Seven Democrats/Independent on U.S. Senate ENR Committee vote against Rick Perry's confirmation as Energy Secretary
January 31, 2017
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As reported in a press release issued by the Honorable Maria Cantwell (Democrat-Washington State), Ranking Member on the U.S. Senate Energy and Natural Resource Committee, she was joined by five fellow Democrats (Ron Wyden from Oregon, Al Franken from Minnesota, Mazie Hirono from Hawaii, Tammy Duckworth from Illinois, and Martin Heinrich from New Mexico), and one Independent who caususes with the Democrats (Bernie Sanders from Vermont), in opposing former Texas governor Rick Perry's confirmation as Energy Secretary.

However, all Republicans on the committee voted in favor of Perry's confirmation; they were joined by three Democrats (Debbie Stabenow of Michigan, Joe Manchin III of West Virginia, and Catherine Cortez Masto of Nevada), and one Independent who caucuses with the Democrats (Angus King of Maine).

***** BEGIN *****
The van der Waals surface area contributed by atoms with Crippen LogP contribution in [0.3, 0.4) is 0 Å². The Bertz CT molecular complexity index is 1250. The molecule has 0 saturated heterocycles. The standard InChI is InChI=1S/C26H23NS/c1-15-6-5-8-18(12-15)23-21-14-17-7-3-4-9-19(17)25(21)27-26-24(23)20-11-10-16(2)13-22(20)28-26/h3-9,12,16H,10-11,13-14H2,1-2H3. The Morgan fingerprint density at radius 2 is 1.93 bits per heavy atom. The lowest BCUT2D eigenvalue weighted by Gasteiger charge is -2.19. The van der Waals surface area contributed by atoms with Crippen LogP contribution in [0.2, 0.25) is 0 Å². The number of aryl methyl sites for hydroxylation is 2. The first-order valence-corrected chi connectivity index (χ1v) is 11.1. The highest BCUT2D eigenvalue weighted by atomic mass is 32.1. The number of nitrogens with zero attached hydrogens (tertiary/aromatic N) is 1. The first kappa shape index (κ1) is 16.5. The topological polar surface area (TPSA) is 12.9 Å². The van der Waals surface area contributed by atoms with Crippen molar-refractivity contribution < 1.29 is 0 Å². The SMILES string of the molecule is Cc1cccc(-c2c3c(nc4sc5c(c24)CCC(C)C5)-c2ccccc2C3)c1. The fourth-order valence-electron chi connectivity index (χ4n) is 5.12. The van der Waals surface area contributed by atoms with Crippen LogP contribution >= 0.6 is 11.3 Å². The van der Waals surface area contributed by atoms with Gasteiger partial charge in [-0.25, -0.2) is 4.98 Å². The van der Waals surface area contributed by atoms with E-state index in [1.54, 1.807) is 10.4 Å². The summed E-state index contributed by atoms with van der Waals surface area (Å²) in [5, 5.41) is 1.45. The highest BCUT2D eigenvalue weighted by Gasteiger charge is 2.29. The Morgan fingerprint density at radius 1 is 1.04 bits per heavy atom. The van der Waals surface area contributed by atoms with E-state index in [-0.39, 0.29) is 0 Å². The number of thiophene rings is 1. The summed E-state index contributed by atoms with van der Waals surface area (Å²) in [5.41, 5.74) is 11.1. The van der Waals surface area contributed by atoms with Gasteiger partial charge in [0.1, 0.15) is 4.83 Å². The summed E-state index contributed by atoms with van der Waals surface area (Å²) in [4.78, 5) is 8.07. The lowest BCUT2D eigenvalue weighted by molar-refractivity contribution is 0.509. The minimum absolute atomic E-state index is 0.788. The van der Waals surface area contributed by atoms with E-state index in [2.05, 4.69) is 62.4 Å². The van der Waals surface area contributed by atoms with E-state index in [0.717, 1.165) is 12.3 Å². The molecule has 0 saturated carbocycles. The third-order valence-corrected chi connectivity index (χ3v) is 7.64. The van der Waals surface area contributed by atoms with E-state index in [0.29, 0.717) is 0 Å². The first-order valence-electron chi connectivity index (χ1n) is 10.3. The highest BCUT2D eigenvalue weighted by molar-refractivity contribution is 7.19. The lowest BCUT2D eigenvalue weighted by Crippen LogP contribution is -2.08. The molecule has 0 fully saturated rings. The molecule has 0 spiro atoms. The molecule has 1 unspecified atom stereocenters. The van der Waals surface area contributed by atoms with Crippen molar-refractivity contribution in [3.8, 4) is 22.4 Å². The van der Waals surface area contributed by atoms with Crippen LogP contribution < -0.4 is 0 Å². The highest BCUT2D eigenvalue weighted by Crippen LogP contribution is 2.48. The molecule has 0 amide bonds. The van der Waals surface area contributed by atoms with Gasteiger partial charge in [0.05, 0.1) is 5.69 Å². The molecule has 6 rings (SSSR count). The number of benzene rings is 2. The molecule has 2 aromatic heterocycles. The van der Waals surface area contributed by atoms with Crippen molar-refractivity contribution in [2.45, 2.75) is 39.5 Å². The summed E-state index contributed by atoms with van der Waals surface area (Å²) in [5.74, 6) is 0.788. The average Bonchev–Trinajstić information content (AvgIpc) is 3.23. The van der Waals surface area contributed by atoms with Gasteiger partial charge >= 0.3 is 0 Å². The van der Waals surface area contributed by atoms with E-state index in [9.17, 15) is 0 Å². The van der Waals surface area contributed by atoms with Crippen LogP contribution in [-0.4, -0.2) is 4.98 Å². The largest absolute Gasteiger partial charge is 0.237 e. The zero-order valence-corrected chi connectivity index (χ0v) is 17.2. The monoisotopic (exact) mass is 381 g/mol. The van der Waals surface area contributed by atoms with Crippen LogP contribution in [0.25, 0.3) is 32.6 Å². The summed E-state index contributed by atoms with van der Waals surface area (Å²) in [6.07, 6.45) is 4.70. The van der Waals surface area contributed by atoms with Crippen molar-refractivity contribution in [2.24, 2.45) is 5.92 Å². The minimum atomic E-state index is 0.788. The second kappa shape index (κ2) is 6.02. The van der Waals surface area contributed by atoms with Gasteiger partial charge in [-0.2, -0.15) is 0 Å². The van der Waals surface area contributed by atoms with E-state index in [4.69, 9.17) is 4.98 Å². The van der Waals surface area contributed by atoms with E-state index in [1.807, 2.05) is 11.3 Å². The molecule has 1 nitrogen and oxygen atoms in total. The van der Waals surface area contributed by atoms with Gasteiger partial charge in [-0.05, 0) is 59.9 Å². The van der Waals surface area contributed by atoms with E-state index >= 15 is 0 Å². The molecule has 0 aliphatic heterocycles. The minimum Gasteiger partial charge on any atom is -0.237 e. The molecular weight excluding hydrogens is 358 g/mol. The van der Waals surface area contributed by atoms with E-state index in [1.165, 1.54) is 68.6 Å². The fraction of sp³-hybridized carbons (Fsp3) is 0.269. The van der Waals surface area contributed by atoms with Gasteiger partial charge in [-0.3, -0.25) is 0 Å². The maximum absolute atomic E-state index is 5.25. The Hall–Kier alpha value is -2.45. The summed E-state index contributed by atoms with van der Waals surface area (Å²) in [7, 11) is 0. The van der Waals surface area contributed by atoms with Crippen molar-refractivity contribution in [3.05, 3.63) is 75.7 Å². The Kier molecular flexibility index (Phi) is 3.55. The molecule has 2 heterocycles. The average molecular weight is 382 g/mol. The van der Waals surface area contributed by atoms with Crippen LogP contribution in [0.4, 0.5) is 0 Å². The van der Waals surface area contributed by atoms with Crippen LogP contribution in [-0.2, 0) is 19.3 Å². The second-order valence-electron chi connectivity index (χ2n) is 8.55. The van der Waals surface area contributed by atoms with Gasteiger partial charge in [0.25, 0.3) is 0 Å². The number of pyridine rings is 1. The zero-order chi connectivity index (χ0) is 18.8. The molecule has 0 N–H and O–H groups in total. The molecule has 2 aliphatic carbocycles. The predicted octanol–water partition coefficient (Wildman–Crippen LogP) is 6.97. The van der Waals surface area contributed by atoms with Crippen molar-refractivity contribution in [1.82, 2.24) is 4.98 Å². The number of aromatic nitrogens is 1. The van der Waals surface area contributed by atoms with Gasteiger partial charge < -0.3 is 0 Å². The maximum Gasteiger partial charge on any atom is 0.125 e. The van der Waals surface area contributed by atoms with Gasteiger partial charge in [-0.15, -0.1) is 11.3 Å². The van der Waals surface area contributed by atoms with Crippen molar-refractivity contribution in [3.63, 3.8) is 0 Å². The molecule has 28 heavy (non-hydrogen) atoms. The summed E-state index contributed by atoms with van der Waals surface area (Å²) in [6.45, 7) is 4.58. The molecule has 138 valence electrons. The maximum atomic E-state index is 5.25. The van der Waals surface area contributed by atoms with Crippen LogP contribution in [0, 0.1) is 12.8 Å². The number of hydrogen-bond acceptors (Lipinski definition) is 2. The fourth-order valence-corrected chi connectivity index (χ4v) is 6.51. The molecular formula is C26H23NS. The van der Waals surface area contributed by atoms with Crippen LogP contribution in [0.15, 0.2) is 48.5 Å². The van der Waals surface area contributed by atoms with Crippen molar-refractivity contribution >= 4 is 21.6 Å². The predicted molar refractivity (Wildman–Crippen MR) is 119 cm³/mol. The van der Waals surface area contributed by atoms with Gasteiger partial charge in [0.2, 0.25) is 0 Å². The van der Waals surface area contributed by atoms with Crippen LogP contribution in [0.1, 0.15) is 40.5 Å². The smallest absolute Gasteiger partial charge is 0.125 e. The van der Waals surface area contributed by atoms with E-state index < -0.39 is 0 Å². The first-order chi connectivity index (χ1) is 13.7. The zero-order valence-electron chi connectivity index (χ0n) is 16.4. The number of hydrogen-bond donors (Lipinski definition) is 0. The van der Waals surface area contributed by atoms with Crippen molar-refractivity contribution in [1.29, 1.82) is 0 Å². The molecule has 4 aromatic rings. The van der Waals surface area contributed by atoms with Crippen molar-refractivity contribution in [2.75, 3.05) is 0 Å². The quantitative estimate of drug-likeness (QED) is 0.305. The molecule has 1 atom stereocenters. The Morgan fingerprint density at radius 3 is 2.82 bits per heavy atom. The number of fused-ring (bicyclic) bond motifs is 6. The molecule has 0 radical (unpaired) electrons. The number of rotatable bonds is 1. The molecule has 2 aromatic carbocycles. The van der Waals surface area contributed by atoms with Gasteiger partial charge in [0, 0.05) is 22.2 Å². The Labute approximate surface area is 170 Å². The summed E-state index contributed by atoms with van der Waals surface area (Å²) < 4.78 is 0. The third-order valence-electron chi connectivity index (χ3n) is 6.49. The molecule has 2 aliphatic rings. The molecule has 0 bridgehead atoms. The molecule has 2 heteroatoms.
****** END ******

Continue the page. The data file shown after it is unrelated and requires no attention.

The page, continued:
Perry's nomination now goes to the floor of the full Senate for a vote on confirmation.

Beyond Nuclear has highlighted Rick Perry's blatant conflict of interest involving Waste Control Specialists, LLC (WCS), a radioactive waste dump in West Texas. WCS was owned by Dallas billionaire Harold Simmons, who died in late 2013; it is still owned by his family. Simmons was a top campaign contributor to Perry's political career. Under Perry's governorship, WCS was approved for every permit it ever sought, growing into one of the biggest so-called "low-level" radioactive waste dumps in the U.S. Now WCS wants to store more than half the commercial high-level radioactive waste in the country. The U.S. Department of Energy would be the sole customer, and would bear full liability if anything goes wrong. Of course, that means taxpayers would pay billions to build and operate the storage site, and would bear ultimate, unlimited liability. If confirmed as Energy Secretary, Rick Perry would sign that contract, obligating U.S. taxpayers to pay billions, and bear unlimited liability.

Article originally appeared on Beyond Nuclear (http://www.beyondnuclear.org/).
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